Over at Cato, Libertarians are having a discussion about how to bring about a libertarian state somewhere. It was kicked off by Patri Friedman who says that they should give up on the US and democracy because:
Democracy is the current industry standard political system, but unfortunately it is ill-suited for a libertarian state. It has substantial systemic flaws, which are well-covered elsewhere, and it poses major problems specifically for libertarians:
1) Most people are not by nature libertarians. David Nolan reports that surveys show at most 16% of people have libertarian beliefs. Nolan, the man who founded the Libertarian Party back in 1971, now calls for libertarians to give up on the strategy of electing candidates! Even Ron Paul, who was enormously popular by libertarian standards and ran during a time of enormous backlash against the establishment, never had the slightest chance of winning the nomination. His “strong” showing got him 1.6% of the delegates to the Republican Party’s national convention. There are simply not enough of us to win elections unless we somehow concentrate our efforts.
2) Democracy is rigged against libertarians. Candidates bid for electoral victory partly by selling future political favors to raise funds and votes for their campaigns. Libertarians (and other honest candidates) who will not abuse their office can’t sell favors, thus have fewer resources to campaign with, and so have a huge intrinsic disadvantage in an election.
Libertarians are a minority, and we underperform in elections, so winning electoral victories is a hopeless endeavor.
Poor libertarians, they can’t win elections because most people aren’t ‘by nature libertarians’ and democracy is ‘rigged’ against them. This means they lose elections because most people don’t agree with them. Well, they can’t just deal with that, so something must be done. What’s the answer? Why to start their own little country (here’s Wikipedia’s entry on Seasteading):
Seasteading is my proposal to open the oceans as a new frontier, where we can build new city-states to experiment with new institutions. This dramatically lowers the barrier to entry for forming a new government, because expensive though ocean platforms are, they are still cheap compared to winning a war, an election, or a revolution. A lower barrier to entry means more small-scale experimentation. Also, the unique nature of the fluid ocean surface means that cities can be built in a modular fashion where entire buildings can be detached and floated away. This unprecedented physical mobility will give us the ability to leave a country without leaving our home, increasing competition between governments.
I wonder what will happen when these lovely places run into current libertarian types like pirates? Or what happens if one city-state outbids another for a group of people that are productive? Or what if there’s a natural disaster? I assume they won’t expect help from anyone. The rest of the essay is a mix of practicality and craziness (he mixes in some evo-psych junk for example). Still it’s much better than a follow-up essay by Peter Thiel. He continues with the anti-democratic sense:
I remain committed to the faith of my teenage years: to authentic human freedom as a precondition for the highest good. I stand against confiscatory taxes, totalitarian collectives, and the ideology of the inevitability of the death of every individual. For all these reasons, I still call myself “libertarian.”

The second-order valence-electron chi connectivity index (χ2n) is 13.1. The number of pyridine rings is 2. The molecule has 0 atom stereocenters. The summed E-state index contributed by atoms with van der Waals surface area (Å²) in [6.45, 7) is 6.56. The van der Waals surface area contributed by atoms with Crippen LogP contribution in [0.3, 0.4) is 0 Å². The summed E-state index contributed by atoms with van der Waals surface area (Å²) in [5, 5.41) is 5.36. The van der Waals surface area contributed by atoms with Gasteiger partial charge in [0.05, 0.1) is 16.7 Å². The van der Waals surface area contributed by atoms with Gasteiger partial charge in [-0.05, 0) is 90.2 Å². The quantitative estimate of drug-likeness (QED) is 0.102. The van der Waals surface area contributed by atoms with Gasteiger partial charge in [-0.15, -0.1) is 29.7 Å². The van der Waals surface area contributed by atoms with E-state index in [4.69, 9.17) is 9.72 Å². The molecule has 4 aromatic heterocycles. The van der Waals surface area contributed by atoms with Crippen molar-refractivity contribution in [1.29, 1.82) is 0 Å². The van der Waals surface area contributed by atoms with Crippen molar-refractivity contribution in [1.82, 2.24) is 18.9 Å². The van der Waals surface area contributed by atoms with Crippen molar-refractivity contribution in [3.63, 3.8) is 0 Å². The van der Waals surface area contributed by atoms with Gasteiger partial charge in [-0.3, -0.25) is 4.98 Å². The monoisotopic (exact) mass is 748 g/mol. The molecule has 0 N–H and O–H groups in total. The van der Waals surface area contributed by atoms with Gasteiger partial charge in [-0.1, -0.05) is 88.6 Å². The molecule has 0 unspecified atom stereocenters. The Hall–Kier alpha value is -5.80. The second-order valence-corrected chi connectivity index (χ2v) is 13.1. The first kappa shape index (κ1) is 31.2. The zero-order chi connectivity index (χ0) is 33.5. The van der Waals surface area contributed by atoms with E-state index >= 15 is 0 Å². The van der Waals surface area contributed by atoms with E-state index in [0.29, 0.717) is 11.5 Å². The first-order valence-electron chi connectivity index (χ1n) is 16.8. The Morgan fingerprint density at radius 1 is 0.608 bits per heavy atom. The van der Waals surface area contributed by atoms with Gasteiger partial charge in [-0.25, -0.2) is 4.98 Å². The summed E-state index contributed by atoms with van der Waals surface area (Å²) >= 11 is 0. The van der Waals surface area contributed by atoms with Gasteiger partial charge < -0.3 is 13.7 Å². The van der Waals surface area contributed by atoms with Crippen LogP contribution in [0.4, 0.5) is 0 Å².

But I must confess that over the last two decades, I have changed radically on the question of how to achieve these goals. Most importantly, I no longer believe that freedom and democracy are compatible.
and then in one paragraph really lays out a lot of craziness/misinformation:
Indeed, even more pessimistically, the trend has been going the wrong way for a long time. To return to finance, the last economic depression in the United States that did notresult in massive government intervention was the collapse of 1920–21. It was sharp but short, and entailed the sort of Schumpeterian “creative destruction” that could lead to a real boom. The decade that followed — the roaring 1920s — was so strong that historians have forgotten the depression that started it. The 1920s were the last decade in American history during which one could be genuinely optimistic about politics. Since 1920, the vast increase in welfare beneficiaries and the extension of the franchise to women — two constituencies that are notoriously tough for libertarians — have rendered the notion of “capitalist democracy” into an oxymoron.
Let’s unpack a bit, shall we:
the roaring 1920’s were based on a bubble that burst in 1929 and resulted in the worst depression in US history and it wasn’t until 1933 that FDR was elected and there was large scale government intervention (shouldn’t it have been over by then?);
there were earlier depressions including the so-called ‘Long Depression’ which lasted in some form from 1873 until the late 1890’s (in the US there was a boom-bust cycle starting with the longest contraction in US history and ending with the panic of 1893 which was the second worst depression in the US and which lasted until 1898 or so);
libertarians must have a really weird way of looking at things if they haven’t been optimistic about politics at any time since the 1920’s (not in late 1945, not in 1989 when the Berlin wall was torn down? );
and his bit lamenting the expansion of the vote to women is just stupid (are these new city-states going to only include men?) while the complaint about the extension of the welfare state is the old libertarian refrain (I suppose they want them to starve?).
If these people want to form their own little country, I really hope they do and go away.